MONEY

Money-Saving Tips for a Summer Abroad

While a summer abroad can be a great way for college-age kids to learn crucial lessons about self-reliance, responsibility and foreign cultures, let’s face it: Often those lessons cost a lot more than you’d want them to. Yes, the dollar is up more than 10% in value against the euro since last summer. But it’s still a threat to a student’s (and his whole family’s) finances to be on a different continent without a parent’s financial guidance.

That being said, I have a few tips learned from my own recent summer in France for keeping costs low while still having a fun and fulfilling time.

One is easy: If a family member is heading out of the country with a credit card, make the (relatively) strong dollar even stronger by having the plastic be a Capital One card. Unlike other card issuers, the firm doesn’t tack on fees for foreign-currency transactions. Some other cheaper-travel pointers for students who want to be careful with money, whether it’s their own or Mom & Dad’s:

  • Beware the roaming charges in Rome. Cut telephone costs by downloading a Skype calling app onto your mobile phone; Skype-to-Skype calls are free if you’re within a WiFi hotspot. If you’re calling back to your home in the US or a parent’s app-less cell, you’ll be paying only 2 or 7 cents a minute, respectively. No smartphone? Buy a prepaid local SIM card when you land. These will run you about 15 to 30 euros, but most include a few minutes of talk time in the price. Just be sure your phone is “unlocked” — a simple and fairly quick process once you explain your travel plans to your provider — and is also classified as tri-band or quad-band. People with SIM-less carriers (Verizon or Sprint) should consider purchasing a cheap international-use cell phone such as one offered by STA Travel. As a last resort, purchase a local calling card for phoning home.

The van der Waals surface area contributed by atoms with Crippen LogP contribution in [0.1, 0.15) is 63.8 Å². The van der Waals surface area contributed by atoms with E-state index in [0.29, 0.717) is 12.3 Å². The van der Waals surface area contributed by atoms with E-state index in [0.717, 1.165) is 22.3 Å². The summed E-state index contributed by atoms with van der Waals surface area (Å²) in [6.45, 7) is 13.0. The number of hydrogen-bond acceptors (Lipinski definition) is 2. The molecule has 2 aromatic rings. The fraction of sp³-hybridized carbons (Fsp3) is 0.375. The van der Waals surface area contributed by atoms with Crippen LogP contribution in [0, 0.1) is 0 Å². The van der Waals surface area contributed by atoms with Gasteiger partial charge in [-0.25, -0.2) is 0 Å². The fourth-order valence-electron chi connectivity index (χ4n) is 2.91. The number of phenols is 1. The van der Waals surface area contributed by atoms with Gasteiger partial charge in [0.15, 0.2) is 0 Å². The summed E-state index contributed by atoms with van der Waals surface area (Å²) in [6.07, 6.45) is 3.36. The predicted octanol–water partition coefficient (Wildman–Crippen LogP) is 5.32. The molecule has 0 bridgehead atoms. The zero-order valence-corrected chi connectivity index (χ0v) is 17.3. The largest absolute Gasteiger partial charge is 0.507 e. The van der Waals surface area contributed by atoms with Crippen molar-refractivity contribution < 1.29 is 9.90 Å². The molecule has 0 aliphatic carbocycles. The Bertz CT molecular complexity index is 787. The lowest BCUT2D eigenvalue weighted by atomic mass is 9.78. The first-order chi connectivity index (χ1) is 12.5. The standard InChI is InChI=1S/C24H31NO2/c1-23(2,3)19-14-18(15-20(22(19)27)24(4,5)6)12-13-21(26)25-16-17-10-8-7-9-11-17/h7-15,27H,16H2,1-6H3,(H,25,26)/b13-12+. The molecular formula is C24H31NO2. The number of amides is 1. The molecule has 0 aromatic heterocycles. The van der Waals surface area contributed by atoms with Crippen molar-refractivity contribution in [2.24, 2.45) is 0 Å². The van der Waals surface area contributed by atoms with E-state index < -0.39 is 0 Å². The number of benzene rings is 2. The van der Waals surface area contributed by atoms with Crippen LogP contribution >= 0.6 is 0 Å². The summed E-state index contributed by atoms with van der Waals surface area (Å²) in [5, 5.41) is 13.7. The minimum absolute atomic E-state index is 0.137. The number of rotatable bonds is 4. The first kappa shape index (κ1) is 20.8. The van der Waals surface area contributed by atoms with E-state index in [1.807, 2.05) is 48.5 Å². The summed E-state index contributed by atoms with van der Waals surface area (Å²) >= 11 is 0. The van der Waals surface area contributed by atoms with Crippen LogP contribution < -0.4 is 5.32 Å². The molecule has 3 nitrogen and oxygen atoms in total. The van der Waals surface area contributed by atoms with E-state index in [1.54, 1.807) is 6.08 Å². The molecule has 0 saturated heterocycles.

• Don’t be scared by hostels. Unless you plan on spending the majority of your time sleeping instead of exploring, stay in a hostel, not a hotel. Albeit less private than conventional lodging, this budget housing is sometimes nicer than some of the local hotels. Hostels are great places to meet other youths and young adults from around the world. Most will also provide a free simple breakfast each day of your stay. Hostels.com is a good place for fee-free booking in almost any city imaginable.
  • Be flighty. If you want to visit multiple countries and are pretty flexible about which ones they might be, take a look at the fares offered by ultra-budget airlines easyJet.com and Ryanair. Even though when I first took Ryanair I had to pay 10 euros for a bus to take me to a small airport 45 minutes outside of Paris, the inconvenience was worth the trouble: I was able to fly to Stockholm for about 55 euros each way! Be forewarned: Check-in lines can be a lot longer than those for traditional airlines; this isn’t the ideal choice for those who can’t travel light.

Regardless of how many tips you follow, however, nothing beats adequate preparation. Make sure you research your destinations enough so that you don’t have any expensive surprises after you touch down. And don’t forget your camera!

Got different money-saving tricks up your sleeve for international travel? Tell us about them in the Comments section.

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